Overcoming user resistance to passwordless authentication

Many organizations agree in theory that passwordless authentication is the future, but getting there represents a significant change management challenge.

passwordless authentication challenge

The migration to passwordless requires forethought and planning. For example, an organization needs to establish strategic imperatives around security, the user experience, privacy, and compliance. This includes addressing technical requirements and specifications to execute the migration and determining how to measure the project’s success.

But first, the process requires buy-in from all stakeholders—the C-suite, line of business heads and ultimately end users, including customers and partners such as vendors, contractors, and system integrators. One way to accomplish this is by communicating the benefits of passwordless authentication to stakeholders with use cases that illustrate how the friction they currently experience in their day-to-day workflows will be eliminated.

These benefits include:

Single point of authentication: Most enterprises require workers to authenticate themselves in several ways depending on the applications they want to access, which can include logging in via a web browser, federated app, a cloud-based SSO platform—or a legacy SSO—or simply via an on-premises workstation or legacy VPN.

A passwordless platform can replace these siloed mechanisms with a single experience that encompasses both biometric-based identity verification and authentication. During initial on-boarding, the system validates the integrity of the device, captures biometric data (selfie, live selfie, fingerprint, etc.) and can even verify government documents (driver’s license, passport, etc.), which creates a private, reusable digital wallet that is stored in the device TPM / secure enclave.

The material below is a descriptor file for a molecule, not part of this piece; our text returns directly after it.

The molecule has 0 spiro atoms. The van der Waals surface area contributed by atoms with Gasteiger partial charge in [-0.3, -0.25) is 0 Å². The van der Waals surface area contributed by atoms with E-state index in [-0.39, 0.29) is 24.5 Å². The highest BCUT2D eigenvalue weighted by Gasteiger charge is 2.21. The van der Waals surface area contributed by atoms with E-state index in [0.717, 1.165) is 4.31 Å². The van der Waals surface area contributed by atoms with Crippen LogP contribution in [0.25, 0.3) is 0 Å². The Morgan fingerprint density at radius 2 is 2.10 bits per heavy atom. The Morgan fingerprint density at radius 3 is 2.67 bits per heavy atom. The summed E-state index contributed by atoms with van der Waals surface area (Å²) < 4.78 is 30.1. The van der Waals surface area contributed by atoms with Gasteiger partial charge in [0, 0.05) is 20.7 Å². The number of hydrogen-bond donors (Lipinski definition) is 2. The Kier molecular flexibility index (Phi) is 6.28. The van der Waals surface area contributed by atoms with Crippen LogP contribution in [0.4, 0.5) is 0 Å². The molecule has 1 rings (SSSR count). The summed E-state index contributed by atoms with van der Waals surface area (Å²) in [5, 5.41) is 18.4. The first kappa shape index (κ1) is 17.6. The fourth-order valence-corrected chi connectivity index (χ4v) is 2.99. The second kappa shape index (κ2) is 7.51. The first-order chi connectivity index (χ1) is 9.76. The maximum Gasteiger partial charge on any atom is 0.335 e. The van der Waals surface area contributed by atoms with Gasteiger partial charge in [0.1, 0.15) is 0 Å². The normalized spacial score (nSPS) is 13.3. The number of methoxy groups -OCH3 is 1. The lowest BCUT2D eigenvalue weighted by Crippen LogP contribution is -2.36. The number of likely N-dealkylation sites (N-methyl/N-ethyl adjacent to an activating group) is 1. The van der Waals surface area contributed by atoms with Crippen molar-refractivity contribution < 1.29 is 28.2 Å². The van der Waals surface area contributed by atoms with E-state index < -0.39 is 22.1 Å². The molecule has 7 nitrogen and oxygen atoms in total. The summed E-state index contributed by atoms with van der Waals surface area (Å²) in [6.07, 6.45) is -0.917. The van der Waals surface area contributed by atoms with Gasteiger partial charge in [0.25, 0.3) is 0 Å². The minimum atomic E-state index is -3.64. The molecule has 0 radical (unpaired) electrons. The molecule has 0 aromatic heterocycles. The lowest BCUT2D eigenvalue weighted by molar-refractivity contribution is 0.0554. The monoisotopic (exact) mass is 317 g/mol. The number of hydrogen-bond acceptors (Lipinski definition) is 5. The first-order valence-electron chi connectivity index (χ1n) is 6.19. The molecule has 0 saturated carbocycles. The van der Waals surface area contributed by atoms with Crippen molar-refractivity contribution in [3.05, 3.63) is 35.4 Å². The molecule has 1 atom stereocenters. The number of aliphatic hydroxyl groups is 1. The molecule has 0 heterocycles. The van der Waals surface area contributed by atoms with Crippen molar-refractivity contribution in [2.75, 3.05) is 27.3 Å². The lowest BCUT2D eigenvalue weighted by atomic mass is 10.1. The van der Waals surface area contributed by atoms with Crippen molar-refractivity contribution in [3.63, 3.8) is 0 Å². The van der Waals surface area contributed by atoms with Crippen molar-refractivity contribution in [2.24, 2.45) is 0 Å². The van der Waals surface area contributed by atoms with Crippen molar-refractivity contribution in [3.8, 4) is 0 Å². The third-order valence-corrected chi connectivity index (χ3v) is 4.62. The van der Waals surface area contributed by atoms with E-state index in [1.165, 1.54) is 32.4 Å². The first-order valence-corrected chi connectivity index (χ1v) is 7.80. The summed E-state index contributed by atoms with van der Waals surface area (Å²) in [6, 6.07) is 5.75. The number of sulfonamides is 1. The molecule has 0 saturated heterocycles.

Easy recovery of credentials: If an access device is lost or stolen, a passwordless platform could provide digital wallet recovery options that minimize the impact on both the user and help desk staff. These can include a 12-word mnemonic phrase, user-provided secret pin, or biometric match.

For legacy systems that an organization can’t or won’t migrate to passwordless, some passwordless platforms use facial matching to reset or change passwords. This eliminates the friction associated with legacy password reset tools that are often targeted by cybercriminals.

Some passwordless authentication platforms even support offline access when internet access is not available or during a server outage. They can also replace physical access tokens – such as building access cards – by allowing users to authenticate via the same digital wallet that provides access to the IT network.

Phishing resistance: Some passwordless platforms bind a user’s identity to their credential, so they are not simply tied to a device. Instead, their authentication is based on a verified identity, which cannot be stolen via phishing attacks. Meanwhile, platforms that offer capabilities such as QR code scanning, push notifications to mobile, FIDO-certified authentication and device biometrics can make phishing-resistance a reality.

Know before you go

When planning a transition to passwordless authentication, several important factors need to be considered:

  • Integrating technologies that keep the organization in compliance with privacy regulations such as GDPR need to be part of the planning process, not an afterthought
  • The devices used for authentication also need to be validated (to prevent spoofing attacks using counterfeit devices)
  • Passwordless should go hand in hand with the adoption of a zero trust framework.

By authenticating users at multiple points of access (rather than just at login) zero trust solutions can establish a stronger security posture and prevent attackers with stolen credentials from moving laterally within the network to access sensitive systems and data. To avoid account compromise attacks using stolen or shared one-time security codes, biometrics that match a live facial expression or voice should be incorporated into the plan for transitioning to passwordless.

The move to passwordless involves a lot of change for both end users and the IT team. By communicating the use cases for passwordless authentication to stakeholders ahead of a migration project as well as the benefits they will provide, an organization can overcome reluctance among users, address their concerns and convince them that it will make their lives easier.

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